Now, there is such a thing as Omniscient POV, but most of the time this mistake is made when the story is being told by one person or if the story is told by multiple people with no distinction between them.

For Example

Unsuccessful POV shift

Mike was having a hard time getting his dog to sit still as he took off its collar. It was his first bath and Mike was nervous he would freak out. Martha could see the dog was a Labrador and she loved them—especially puppies.

This is Mike's "story". He is just a regular guy and can't see into other people's heads. Therefore, unless this is a paranormal book where Mike can read minds, he can't know what Martha is thinking or feeling. He can only assume or infer.

Successful POV shift

Mike was having a hard time getting his dog to sit still as he took off its collar. It was his first bath and Mike was nervous he would freak out.


Martha could see the dog was a Labrador and she loved them—especially puppies.

This is an overly-simplistic example, but it's just for illustration purposes. Here, we have a clear break in the scene and the asterisks separate the two characters and what they are thinking. This way, the reader knows that someone else is telling the story from their point of view. This is not the only way to accomplish this; you can start a new chapter or even label things "Mike" and "Martha" if it fits your style. Ultimately, you want to make sure things are clear and you do everything you can not to confuse your reader.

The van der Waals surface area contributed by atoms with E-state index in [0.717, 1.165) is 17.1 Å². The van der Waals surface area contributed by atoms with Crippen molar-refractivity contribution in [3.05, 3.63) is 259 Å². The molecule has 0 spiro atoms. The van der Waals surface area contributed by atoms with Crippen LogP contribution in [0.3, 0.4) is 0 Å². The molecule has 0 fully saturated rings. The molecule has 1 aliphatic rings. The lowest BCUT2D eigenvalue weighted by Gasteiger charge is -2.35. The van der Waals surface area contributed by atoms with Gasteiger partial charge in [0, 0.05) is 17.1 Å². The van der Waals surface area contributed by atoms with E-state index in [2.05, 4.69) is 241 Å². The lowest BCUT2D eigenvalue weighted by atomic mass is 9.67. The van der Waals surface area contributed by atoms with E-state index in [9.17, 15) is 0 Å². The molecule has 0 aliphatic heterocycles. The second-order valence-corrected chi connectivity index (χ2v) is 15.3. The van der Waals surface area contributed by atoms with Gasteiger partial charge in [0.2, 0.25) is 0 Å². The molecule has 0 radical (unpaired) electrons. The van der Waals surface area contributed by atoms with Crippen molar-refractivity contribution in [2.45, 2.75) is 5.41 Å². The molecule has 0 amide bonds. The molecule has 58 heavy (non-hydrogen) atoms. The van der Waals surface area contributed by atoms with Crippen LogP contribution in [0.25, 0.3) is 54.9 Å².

There are so many things to think about when considering the POV of your story. I plan to write a whole in-depth post about just that, so stay tuned!

So there it is, five tips and hopefully some helpful tricks to avoid bad writing. Are you the victim of reading any of these? Are you guilty of doing it yourself? Comment below with your thoughts!

See you next week,

—Nikki :)